“With the lockdown, even two hundred rupees a day is not assured. And the doctor has advised my wife and children to eat fruits, vegetables and milk,” Om Prakash told Gaon Connection. “We barely get one full meal a day, where am I going to go for fruits, milk and vegetables,” he asked. There were days when they just had namak roti (flattened bread and salt), he complained.

A number of research studies and reports point towards how the pandemic has worsened child health and malnutrition in India. Parents have lost their livelihoods, schools are shut (hence no mid-day meals) and anganwadi services (meals to 0-6 years kids, and pregnant and lactating mothers) are disrupted.

Also Read: For anganwadis, Corona shutdown could mean safety from disease, not from hunger

India Child Well-being Report 2020, released last November, pointed out how the COVID19 pandemic and the subsequent lockdown has put almost 115 million children in the country at the risk of malnutrition. The Global Nutrition Report 2020 has also taken cognisance of the grave economic crisis due to COVID19 in developing countries like India.

Last November, UNICEF released its report, Averting a Lost COVID Generation, which warned that globally an estimated two million additional child deaths and 200,000 additional stillbirths could occur over a 12-month period with severe interruptions to services and rising malnutrition. An additional six to seven million children under the age of 5 will suffer from wasting or acute malnutrition in 2020, a 14 per cent rise that will translate into more than 10,000 additional child deaths per month – mostly in sub-Saharan Africa and South Asia, the international agency highlighted.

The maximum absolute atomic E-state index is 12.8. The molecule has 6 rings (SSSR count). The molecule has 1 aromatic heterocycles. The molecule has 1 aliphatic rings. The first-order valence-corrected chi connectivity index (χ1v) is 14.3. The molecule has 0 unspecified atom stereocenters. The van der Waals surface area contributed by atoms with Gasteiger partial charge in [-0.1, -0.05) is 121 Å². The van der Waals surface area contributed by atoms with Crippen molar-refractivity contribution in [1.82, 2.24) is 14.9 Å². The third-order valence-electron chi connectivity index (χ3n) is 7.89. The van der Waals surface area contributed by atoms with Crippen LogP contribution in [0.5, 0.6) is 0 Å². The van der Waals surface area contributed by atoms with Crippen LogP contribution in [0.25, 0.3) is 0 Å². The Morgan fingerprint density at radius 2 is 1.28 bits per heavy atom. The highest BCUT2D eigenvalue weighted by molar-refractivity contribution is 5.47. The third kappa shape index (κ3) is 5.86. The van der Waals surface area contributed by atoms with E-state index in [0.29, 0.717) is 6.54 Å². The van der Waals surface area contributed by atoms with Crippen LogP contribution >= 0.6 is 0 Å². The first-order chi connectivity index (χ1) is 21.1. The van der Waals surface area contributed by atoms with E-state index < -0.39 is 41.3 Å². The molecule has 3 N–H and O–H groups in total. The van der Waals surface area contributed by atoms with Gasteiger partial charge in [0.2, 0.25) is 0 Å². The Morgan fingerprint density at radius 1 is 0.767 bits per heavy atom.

A number of reports point towards how the pandemic has worsened child health and malnutrition in India.

Where’s the promised ration?

Government of India’s Integrated Child Development Services (ICDS) scheme is the world’s largest programme for early childhood care and development, with over 158 million children (2011 Census) in the 0-6 years age group, and pregnant and lactating mothers in the country.

ICDS offers six services: supplementary nutrition, preschool non-formal education, nutrition and health education, immunisation, health check-up and referral services, through 1.36 million functional anganwadi centres spread across all the districts in the country (as of June 2018).

Also Read: Union Budget 2021: 27% drop in funds for nutrition of children and women. Every third child, under the age of 5, is malnourished in India

Uttar Pradesh has a total of 189,789 anganwadi centres. As per the Bal Vikas Seva Evam Pushtahar Vibhag of the state government, about 8.3 million children between the age group of six months to three years receive take-home ration including daliya, etc.

With anganwadis shut, supplementary nutrition of young children, and pregnant and lactating women has suffered.

Another over four million children in the 3-6 years age group receive energy dense sweet daliya, namkeen daliya and special laddus. Similarly, 3.55 million pregnant and lactating women are covered in the state under take-home ration of ICDS.

But with anganwadis shut since the beginning of the pandemic, supplementary nutrition of young children, and pregnant and lactating women has suffered. 

Also Read: Centre announces Rs 100 per child under mid-day meal, gets flak from health and nutrition experts